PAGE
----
Five Steps for Turning Stressful Situations Into Learning Opportunities With Kids
Six-year old Ian’s parents are going through a bitter divorce. With his estranged mom and dad still living under the same roof, Ian experiences a chaotic home environment that includes domestic violence and inconsistent care. At school, Ian often has unexplained meltdowns and major over-reactions to simple requests by his teachers. This morning, when his first period teacher asked him to take out his math homework, he called her a “Bitch” and kicked his chair to the floor.
Tenth graders, Kelli and Jenna are best friends. One afternoon on the school bus, Jenna tells Kelli that she was invited to a party at Becca’s house. Kelli was not invited but she is too embarrassed to admit her feelings of sadness and humiliation to Jenna, so she just smiles and changes the subject. That night at dinner, Kelli refuses to eat. When her mother asks he if she is feeling okay, Kelli shouts, “I feel fine but I hate your lousy dinners. I hate all of you. I wish I wasn’t even part of this family!”
Ian and Kelli share in common a pattern of self-defeating behavior known as displacement. Displacement occurs when a child believes that it would be un-safe to express his anger in the moment to its rightful source. Like a ticking time bomb, he carries his anger around with him, waiting for a place and time where its inevitable expression can occur more safely.
Most often, a person who relies on the defense mechanism of displacement takes out his anger on an unsuspecting, often undeserving target. Kids like Ian and Kelli do not pre-mediate the time or place of their anger expression, but rather act out both instinctively (for Ian, school is more safe than home, for Kelli, family is less risky than friends) and impulsively discharge their anger in explosive, unexpected ways.
To make matters worse, their unsuspecting targets tend to react in conflict-fueling ways. Opportunities for connection with kids like Ian and Kelli are lost. Relationships are damaged. Someone who could have been an ally for the child becomes an opponent.
As a parent or helping adult, what can you do when you recognize the dynamics of displacement?
The following five strategies are based on the Life Space Crisis Intervention (LSCI) model of turning crisis situations into learning opportunities for troubled and troubling children and adolescents:
1. Hold Your Reaction
Pause for a moment. The most human thing you can do is mirror a child’s explosive behavior and respond with equal anger, but this only serves to escalate conflicts. What’s more, when adult’s match a child’s emotional temperature, they miss the opportunity to teach kids strategies for effective anger expression.
2. Find Out the Motivating Cause
The problems kids cause are not the cause of their problems. If you observe a child having an over-reaction to a seemingly minor question or request, be willing to look beyond his surface behavior and figure out what is motivating it.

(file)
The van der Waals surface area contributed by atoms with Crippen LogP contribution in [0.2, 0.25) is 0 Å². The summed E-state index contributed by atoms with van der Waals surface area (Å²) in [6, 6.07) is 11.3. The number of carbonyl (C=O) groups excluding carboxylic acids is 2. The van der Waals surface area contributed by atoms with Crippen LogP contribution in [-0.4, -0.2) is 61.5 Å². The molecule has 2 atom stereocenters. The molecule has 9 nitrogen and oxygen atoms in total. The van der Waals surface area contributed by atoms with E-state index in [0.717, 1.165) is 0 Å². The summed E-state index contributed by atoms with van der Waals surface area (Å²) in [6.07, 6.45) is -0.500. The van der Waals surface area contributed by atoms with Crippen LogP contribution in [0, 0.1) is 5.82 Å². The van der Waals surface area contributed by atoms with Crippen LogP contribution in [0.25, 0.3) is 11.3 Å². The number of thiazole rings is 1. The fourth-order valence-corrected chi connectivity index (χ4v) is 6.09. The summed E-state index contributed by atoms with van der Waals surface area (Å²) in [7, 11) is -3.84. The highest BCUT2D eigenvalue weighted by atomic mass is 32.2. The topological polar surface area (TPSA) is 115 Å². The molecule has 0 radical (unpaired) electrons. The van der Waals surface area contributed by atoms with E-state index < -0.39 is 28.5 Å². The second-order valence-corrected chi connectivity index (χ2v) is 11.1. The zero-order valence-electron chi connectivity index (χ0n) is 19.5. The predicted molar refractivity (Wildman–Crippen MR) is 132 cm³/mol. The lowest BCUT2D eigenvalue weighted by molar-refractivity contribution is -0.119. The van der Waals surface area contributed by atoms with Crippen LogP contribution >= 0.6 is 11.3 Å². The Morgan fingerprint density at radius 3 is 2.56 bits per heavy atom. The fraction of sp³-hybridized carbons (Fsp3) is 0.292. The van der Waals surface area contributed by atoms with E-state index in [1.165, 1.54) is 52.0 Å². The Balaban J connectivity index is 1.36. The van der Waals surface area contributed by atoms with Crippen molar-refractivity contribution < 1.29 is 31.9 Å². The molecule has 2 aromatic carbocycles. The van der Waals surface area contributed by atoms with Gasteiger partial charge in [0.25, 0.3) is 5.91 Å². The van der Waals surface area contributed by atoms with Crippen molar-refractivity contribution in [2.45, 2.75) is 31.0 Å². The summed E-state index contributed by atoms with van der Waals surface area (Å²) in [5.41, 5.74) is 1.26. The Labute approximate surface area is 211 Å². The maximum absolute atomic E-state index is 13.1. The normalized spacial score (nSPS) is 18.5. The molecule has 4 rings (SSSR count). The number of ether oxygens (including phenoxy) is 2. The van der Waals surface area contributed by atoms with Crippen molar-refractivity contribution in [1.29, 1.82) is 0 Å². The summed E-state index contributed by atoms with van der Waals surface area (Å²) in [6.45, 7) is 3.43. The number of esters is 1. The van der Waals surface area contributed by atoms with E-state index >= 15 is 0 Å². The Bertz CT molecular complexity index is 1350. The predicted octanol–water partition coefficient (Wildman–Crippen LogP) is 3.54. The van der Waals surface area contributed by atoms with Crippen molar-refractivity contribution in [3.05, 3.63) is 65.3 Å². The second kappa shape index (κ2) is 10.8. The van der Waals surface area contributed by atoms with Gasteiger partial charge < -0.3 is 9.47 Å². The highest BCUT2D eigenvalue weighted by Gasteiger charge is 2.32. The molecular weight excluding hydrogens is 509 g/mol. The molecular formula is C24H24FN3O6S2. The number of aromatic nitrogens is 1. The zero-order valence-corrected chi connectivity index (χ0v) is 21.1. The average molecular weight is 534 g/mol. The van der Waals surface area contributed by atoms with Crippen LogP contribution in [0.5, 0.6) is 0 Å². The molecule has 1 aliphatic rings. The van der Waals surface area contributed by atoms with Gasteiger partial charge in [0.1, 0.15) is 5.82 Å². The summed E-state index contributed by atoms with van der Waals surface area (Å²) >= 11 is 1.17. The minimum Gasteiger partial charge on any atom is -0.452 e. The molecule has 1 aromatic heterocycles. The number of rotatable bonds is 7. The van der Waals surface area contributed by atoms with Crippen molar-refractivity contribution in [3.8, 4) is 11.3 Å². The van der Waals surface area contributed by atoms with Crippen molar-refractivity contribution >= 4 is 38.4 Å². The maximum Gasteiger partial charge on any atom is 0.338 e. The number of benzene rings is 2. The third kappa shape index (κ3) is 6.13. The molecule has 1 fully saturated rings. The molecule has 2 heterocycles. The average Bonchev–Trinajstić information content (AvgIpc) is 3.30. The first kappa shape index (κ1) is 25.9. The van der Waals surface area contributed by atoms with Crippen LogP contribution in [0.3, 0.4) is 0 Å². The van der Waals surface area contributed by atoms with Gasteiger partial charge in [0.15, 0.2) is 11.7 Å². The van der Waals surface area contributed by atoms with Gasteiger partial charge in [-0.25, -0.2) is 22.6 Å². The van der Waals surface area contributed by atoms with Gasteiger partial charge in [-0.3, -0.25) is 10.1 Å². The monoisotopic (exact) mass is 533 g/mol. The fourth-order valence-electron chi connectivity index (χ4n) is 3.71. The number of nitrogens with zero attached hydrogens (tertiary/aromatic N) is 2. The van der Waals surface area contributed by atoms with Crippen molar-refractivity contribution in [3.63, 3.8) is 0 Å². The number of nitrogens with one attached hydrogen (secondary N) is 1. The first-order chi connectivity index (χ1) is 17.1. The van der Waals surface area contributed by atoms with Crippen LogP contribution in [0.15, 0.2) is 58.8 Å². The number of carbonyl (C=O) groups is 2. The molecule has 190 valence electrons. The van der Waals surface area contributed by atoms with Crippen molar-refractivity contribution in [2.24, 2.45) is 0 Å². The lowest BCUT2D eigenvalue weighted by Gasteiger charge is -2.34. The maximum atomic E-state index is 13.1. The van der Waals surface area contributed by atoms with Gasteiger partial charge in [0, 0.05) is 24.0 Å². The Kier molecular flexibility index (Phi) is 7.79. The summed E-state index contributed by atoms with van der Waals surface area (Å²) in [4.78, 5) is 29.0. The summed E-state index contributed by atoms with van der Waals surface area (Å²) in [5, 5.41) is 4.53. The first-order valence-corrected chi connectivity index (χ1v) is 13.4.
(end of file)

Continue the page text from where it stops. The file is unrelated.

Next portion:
3. De-Escalate the Situation
The first stage of LSCI training teaches parents and professionals that before they can rationally engage a child in a discussion, they must first reduce the emotional intensity of the situation. “Drain Off” is accomplished through the use of de-escalation skills such as paraphrasing, active listening, and supportive non-verbal communication.
4. Recount the Timeline
When kids are flooded by emotions, often they lose track of what made them so angry in the first place. Once a child has been “drained off” and is calm enough to talk about what is going on, helping adults should ask open-ended questions to encourage kids to recount the timeline of events that led up to their outburst.
This process of making a child feel heard and understood is relationship building—the precise opposite of what happens when adults allow themselves to be drawn into the conflict and to engage in relationship damaging wars of words.
5. Explain the Dynamic of Displacement
As you hear your child tell his story, you may begin to recognize the pattern of displacement. Continuing on with your use of questions, ask the child:
• Who were you really mad at?
• Who did you take your anger out on?
• Did that person deserve your anger?
• What can you do to mend the situation?
• What could you do to prevent the situation from occurring next time?
Role-playing skills for more effective emotional expression in the future is a helpful way to round out the process.
Management begins with us. As helping adults, we have the power to make a situation worse or better—a relationship damaged or improved. Understanding the dynamics of displacement and recognizing that nothing comes from nothing enables us to put aside automatic defensiveness and to respond to children in ways that build insight and foster positive relationships with those who need our support the most.Great advice from Signe Whitson, LSW. Her blog and book are a wealth of information on handling passive aggressive behavior constructively. Psychology Today has featured her many times for work with children for over 10 years. Our partner brings her work to us to help the parenting community. Check out their selection of baby clothes, baby accessories, and baby gifts. You won't be disappointed.